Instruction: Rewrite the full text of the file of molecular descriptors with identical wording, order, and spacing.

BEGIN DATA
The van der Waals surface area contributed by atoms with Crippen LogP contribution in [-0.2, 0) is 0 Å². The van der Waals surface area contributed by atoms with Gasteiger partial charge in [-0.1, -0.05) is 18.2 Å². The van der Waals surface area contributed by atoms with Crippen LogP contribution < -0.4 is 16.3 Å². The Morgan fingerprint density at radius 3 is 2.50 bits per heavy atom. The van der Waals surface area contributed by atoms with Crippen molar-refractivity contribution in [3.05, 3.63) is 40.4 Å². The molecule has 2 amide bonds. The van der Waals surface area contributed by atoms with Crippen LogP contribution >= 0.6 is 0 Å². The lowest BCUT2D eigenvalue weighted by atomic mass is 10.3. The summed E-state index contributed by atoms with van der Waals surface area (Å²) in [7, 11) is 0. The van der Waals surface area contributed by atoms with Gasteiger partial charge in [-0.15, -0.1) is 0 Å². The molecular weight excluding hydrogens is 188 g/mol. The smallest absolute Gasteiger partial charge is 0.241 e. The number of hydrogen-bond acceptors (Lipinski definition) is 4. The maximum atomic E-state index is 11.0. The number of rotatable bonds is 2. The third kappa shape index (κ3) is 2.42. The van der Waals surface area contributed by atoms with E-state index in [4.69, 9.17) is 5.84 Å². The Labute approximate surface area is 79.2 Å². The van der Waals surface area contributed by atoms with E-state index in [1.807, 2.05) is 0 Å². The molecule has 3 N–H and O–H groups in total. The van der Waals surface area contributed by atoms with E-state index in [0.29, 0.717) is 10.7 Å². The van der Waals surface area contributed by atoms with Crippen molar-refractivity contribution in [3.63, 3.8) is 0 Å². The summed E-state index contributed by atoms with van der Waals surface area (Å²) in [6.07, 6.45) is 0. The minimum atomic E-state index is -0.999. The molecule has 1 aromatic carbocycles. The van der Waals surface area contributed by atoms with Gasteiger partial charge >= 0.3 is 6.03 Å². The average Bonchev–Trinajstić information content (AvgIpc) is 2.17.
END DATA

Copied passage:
The van der Waals surface area contributed by atoms with Crippen LogP contribution in [-0.2, 0) is 0 Å². The van der Waals surface area contributed by atoms with Gasteiger partial charge in [-0.1, -0.05) is 18.2 Å². The van der Waals surface area contributed by atoms with Crippen LogP contribution < -0.4 is 16.3 Å². The Morgan fingerprint density at radius 3 is 2.50 bits per heavy atom. The van der Waals surface area contributed by atoms with Crippen molar-refractivity contribution in [3.05, 3.63) is 40.4 Å². The molecule has 2 amide bonds. The van der Waals surface area contributed by atoms with Crippen LogP contribution >= 0.6 is 0 Å². The lowest BCUT2D eigenvalue weighted by atomic mass is 10.3. The summed E-state index contributed by atoms with van der Waals surface area (Å²) in [7, 11) is 0. The van der Waals surface area contributed by atoms with Gasteiger partial charge in [-0.15, -0.1) is 0 Å². The molecular weight excluding hydrogens is 188 g/mol. The smallest absolute Gasteiger partial charge is 0.241 e. The number of hydrogen-bond acceptors (Lipinski definition) is 4. The maximum atomic E-state index is 11.0. The number of rotatable bonds is 2. The third kappa shape index (κ3) is 2.42. The van der Waals surface area contributed by atoms with E-state index in [4.69, 9.17) is 5.84 Å². The Labute approximate surface area is 79.2 Å². The van der Waals surface area contributed by atoms with E-state index in [1.807, 2.05) is 0 Å². The molecule has 3 N–H and O–H groups in total. The van der Waals surface area contributed by atoms with E-state index in [0.29, 0.717) is 10.7 Å². The van der Waals surface area contributed by atoms with Crippen molar-refractivity contribution in [3.63, 3.8) is 0 Å². The summed E-state index contributed by atoms with van der Waals surface area (Å²) in [6.07, 6.45) is 0. The minimum atomic E-state index is -0.999. The molecule has 1 aromatic carbocycles. The van der Waals surface area contributed by atoms with Gasteiger partial charge >= 0.3 is 6.03 Å². The average Bonchev–Trinajstić information content (AvgIpc) is 2.17.